An aligned and committed leadership team is the foundation for any major corporate undertaking. When executives lead by example, the impact can be profound. One senior director found that it was only after he introduced ongoing performance discussions with his direct reports that his team started to hold similar sessions with their own direct reports. This requires consistent attention, but that level of engagement will make the difference between success and failure.
4. Mobilize your people to “own” and accelerate the change. The blunt truth is that most change initiatives are done “to” employees, not implemented “with” them or “by” them. Although executives are pushing behavior change from the top and expecting it to cascade through the formal structure, an informal culture left to instinct and chance will likely dig in its heels.
To counteract this undermining force, companies should leverage what Booz & Company Senior Partner Jon Katzenbach calls the informal organization — the network of peer-to-peer interactions. People need to be encouraged and motivated to change their behavior by those around them as much as they need incentives from the top.
This does not mean that companies should forgo a centrally driven program with a clear road map that lays out the formal elements of the new organization. But they must not overlook the informal organization either. Pride, commitment, and purpose reside here. If you use powerful emotional motivators, invite employees to contribute ideas and perspectives, and provide the kind of informal support and recognition that makes it easier to take ownership of new behaviors, you can accelerate and intensify the impact of the change initiative.
5. Embed the change in the fabric of the organization. Sponsors often declare victory too soon, diverting leadership, commitment, and focus from the ongoing effort. To embed the change and ensure that it sticks, you should acknowledge the lessons learned. You also should investigate how to engage and involve employees over the long term and how to institutionalize best practices to capture the full benefit of this change and any future changes.
The human resources function plays a critical role in this process. To enable lasting change, all HR systems, structures, processes, and incentives must be aligned and consistent with the goals of the transformation. You need to articulate clearly the various people-oriented elements of the future organization — not just its structure, but also employee value propositions and individual and team roles, as well as required competencies, skills, and behaviors. Things like performance management, learning and development, workforce strategy, and retention programs are key enablers of the change program.
The challenge is to rethink not only how HR can help people support the change but also how it can contribute to embedding and sustaining the change. This requires HR to understand the business and its long-term requirements as both a strategic partner and a change agent.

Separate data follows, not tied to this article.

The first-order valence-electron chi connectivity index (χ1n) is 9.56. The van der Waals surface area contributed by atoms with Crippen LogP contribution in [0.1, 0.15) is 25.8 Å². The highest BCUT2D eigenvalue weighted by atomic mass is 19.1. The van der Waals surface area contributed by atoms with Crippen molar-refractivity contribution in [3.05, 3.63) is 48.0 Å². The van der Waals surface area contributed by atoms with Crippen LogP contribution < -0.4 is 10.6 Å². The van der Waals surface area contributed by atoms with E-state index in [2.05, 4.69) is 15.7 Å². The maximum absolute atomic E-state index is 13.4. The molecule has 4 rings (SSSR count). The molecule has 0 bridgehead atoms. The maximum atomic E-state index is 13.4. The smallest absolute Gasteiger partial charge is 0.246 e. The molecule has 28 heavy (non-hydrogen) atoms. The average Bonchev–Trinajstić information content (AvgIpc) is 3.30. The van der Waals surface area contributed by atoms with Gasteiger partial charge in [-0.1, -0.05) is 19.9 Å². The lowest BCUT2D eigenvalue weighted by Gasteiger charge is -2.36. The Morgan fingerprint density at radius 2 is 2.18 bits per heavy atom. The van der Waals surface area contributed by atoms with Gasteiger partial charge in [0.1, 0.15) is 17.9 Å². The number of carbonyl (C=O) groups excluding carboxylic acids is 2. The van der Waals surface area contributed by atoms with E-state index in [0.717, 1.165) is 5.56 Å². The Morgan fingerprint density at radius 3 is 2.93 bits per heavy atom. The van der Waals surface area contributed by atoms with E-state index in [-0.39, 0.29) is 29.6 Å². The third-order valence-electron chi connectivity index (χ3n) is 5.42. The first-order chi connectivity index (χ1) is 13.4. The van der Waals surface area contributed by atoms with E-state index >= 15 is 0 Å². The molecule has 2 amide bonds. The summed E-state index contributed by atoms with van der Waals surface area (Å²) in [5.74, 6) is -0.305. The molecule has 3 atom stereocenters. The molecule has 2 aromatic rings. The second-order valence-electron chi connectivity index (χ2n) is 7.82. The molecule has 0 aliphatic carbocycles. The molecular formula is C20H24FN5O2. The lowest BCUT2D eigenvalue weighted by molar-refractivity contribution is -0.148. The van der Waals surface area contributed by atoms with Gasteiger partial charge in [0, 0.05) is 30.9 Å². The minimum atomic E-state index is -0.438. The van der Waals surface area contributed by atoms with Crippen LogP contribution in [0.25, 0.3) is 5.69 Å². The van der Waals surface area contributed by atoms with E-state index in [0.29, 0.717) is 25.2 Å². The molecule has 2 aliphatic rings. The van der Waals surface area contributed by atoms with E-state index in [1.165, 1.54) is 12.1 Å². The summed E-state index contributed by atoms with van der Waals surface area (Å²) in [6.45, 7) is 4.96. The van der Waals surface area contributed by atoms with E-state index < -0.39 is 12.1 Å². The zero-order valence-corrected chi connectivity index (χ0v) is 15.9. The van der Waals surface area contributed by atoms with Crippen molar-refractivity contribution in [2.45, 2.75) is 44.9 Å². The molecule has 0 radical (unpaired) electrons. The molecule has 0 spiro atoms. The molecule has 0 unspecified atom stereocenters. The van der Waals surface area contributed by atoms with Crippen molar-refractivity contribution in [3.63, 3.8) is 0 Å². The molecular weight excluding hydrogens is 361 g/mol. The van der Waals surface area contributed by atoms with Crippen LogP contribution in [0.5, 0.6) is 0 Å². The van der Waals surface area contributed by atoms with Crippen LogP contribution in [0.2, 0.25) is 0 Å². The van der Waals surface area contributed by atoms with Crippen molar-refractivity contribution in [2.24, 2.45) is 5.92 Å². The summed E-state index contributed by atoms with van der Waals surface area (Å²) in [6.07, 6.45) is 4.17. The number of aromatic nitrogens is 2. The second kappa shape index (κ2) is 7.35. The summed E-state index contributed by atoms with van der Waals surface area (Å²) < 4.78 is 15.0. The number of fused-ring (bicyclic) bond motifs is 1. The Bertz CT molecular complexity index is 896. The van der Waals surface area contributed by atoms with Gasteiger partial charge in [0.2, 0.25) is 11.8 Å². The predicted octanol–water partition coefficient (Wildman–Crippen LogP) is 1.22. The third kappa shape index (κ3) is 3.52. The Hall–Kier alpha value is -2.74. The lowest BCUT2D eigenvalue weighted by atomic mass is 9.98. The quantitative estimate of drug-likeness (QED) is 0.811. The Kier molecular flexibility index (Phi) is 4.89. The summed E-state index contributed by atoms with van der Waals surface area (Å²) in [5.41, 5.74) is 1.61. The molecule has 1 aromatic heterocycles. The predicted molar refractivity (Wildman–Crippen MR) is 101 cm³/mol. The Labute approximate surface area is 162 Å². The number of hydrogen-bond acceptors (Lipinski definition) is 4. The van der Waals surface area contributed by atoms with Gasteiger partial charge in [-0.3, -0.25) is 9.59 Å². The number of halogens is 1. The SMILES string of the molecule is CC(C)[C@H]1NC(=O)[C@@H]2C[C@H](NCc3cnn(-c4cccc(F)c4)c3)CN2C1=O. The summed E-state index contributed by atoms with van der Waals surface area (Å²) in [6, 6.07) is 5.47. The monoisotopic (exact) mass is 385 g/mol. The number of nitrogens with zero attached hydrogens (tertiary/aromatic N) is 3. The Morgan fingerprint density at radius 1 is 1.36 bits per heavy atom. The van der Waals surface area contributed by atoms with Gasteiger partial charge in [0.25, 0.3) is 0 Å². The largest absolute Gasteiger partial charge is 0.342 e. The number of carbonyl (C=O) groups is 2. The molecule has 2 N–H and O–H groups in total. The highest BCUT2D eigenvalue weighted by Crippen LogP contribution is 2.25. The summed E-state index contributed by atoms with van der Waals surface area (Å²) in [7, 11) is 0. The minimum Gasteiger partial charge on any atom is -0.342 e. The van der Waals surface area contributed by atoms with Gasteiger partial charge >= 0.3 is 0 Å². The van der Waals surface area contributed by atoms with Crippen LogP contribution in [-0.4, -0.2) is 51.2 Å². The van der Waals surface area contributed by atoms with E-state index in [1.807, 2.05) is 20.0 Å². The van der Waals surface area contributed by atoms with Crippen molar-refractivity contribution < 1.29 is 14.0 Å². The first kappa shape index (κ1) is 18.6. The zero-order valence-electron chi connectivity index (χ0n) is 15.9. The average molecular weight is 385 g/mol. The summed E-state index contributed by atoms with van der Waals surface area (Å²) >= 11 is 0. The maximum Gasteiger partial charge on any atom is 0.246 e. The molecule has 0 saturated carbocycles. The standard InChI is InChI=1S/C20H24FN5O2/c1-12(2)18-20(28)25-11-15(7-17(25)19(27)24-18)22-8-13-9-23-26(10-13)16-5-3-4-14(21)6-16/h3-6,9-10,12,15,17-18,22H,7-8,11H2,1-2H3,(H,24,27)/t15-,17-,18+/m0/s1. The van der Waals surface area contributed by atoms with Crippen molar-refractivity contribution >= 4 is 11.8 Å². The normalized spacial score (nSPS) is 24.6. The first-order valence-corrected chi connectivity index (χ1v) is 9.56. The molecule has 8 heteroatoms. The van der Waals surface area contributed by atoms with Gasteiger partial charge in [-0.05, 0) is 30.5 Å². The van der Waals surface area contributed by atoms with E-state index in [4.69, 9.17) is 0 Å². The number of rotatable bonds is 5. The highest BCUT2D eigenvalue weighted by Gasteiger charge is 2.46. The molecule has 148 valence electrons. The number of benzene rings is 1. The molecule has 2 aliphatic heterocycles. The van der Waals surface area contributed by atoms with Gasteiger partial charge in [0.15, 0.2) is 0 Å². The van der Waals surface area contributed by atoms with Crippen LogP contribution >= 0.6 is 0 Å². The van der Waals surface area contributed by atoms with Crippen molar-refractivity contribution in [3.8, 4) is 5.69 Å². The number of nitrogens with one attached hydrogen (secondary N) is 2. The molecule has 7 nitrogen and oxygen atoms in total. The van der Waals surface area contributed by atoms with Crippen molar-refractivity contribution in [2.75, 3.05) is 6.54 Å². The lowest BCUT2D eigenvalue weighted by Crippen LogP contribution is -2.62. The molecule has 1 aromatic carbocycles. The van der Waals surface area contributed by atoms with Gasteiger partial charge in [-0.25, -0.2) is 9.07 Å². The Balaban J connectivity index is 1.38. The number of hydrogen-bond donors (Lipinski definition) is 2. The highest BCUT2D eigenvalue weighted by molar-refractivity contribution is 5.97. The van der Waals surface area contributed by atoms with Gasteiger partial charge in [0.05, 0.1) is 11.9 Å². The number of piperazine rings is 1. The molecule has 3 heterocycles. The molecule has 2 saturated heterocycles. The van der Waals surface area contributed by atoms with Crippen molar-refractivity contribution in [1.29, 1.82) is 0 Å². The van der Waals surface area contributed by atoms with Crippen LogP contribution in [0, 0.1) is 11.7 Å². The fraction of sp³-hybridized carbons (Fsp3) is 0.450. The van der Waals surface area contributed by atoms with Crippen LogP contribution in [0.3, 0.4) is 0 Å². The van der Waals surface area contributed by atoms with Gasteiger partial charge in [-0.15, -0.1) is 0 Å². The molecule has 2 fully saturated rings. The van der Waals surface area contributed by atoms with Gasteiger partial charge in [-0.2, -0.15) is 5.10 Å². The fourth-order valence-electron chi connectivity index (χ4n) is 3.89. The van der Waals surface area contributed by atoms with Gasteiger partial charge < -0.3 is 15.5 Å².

Navigating Change Successfully
A comprehensive approach to change management requires all five of these success factors. Together, they enable you to take the necessary steps for change. First, clearly define the business objectives the change is intended to deliver. Next, understand the current organization — its culture, its capabilities, and its experiences (both successful and unsuccessful) with change — and then conduct the change impact analysis and make a clear case for change, including the reasons why change in people’s behavior is needed. The main thrust of the change program follows with a series of tailored interventions that drive change through both formal and informal levers. This should not be a fixed or formulaic methodology but rather one that accelerates success by selecting the most efficient tools and techniques for the specific circumstances of the client organization.
At each step, all five of the success factors should be considered. Indeed, they provide a useful checklist. Have you spelled out the impact of the change on people? Have you built both an emotional and a rational case for change? Is your leadership team — all the members, yourself included — acting as a role model? Are your people “owning” and accelerating the change? And how deeply is the new behavior embedded in the fabric of the organization?
In today’s business environment, change is an imperative. A change management approach such as this can help companies enhance their overall transformation capability, increase the speed of implementation, and improve the probability of success.
Ashley Harshak is a Booz & Company partner based in London. He specializes in change management, organizational development, and large-scale transformations across many industries. DeAnne Aguirre is a senior partner with Booz & Company based in San Francisco. She is an expert in organizational and talent effectiveness and change leadership and has led transformations in both U.S. and global corporations. Anna Brown is a Booz & Company senior associate based in London. She specializes in change management, culture change, leadership, and organizational development work designed to deliver the objectives of large-scale transformation.
Source: S+B newsletter, Dec 2010.